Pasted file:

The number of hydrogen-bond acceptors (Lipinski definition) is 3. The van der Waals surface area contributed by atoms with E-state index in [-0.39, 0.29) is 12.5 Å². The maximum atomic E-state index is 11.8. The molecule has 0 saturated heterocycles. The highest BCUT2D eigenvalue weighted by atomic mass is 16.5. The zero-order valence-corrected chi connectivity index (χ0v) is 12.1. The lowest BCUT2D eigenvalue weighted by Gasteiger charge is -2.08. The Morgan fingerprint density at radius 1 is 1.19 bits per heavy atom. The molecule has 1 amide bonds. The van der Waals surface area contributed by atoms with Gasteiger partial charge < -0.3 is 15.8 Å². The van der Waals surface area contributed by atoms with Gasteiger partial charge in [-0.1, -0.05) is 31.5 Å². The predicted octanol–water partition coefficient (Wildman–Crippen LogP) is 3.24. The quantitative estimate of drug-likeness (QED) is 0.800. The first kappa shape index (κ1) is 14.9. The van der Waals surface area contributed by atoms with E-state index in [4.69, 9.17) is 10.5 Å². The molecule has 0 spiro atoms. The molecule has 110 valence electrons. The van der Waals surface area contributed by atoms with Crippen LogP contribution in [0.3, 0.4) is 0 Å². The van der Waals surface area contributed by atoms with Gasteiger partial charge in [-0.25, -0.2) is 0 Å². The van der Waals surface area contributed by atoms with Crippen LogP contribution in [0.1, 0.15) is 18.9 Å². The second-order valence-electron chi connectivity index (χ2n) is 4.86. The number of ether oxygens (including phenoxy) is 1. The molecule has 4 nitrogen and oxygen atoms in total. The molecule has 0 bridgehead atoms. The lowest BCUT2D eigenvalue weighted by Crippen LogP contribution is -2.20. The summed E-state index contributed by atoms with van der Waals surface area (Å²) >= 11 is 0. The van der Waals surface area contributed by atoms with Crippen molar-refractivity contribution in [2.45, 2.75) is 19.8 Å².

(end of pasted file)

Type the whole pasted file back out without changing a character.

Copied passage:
The number of hydrogen-bond acceptors (Lipinski definition) is 3. The van der Waals surface area contributed by atoms with E-state index in [-0.39, 0.29) is 12.5 Å². The maximum atomic E-state index is 11.8. The molecule has 0 saturated heterocycles. The highest BCUT2D eigenvalue weighted by atomic mass is 16.5. The zero-order valence-corrected chi connectivity index (χ0v) is 12.1. The lowest BCUT2D eigenvalue weighted by Gasteiger charge is -2.08. The Morgan fingerprint density at radius 1 is 1.19 bits per heavy atom. The molecule has 1 amide bonds. The van der Waals surface area contributed by atoms with Gasteiger partial charge < -0.3 is 15.8 Å². The van der Waals surface area contributed by atoms with Gasteiger partial charge in [-0.1, -0.05) is 31.5 Å². The predicted octanol–water partition coefficient (Wildman–Crippen LogP) is 3.24. The quantitative estimate of drug-likeness (QED) is 0.800. The first kappa shape index (κ1) is 14.9. The van der Waals surface area contributed by atoms with E-state index in [4.69, 9.17) is 10.5 Å². The molecule has 0 spiro atoms. The molecule has 110 valence electrons. The van der Waals surface area contributed by atoms with Crippen LogP contribution in [0.3, 0.4) is 0 Å². The van der Waals surface area contributed by atoms with Gasteiger partial charge in [-0.25, -0.2) is 0 Å². The van der Waals surface area contributed by atoms with Crippen LogP contribution in [0.1, 0.15) is 18.9 Å². The second-order valence-electron chi connectivity index (χ2n) is 4.86. The number of ether oxygens (including phenoxy) is 1. The molecule has 4 nitrogen and oxygen atoms in total. The molecule has 0 bridgehead atoms. The lowest BCUT2D eigenvalue weighted by Crippen LogP contribution is -2.20. The summed E-state index contributed by atoms with van der Waals surface area (Å²) >= 11 is 0. The van der Waals surface area contributed by atoms with Crippen molar-refractivity contribution in [2.45, 2.75) is 19.8 Å².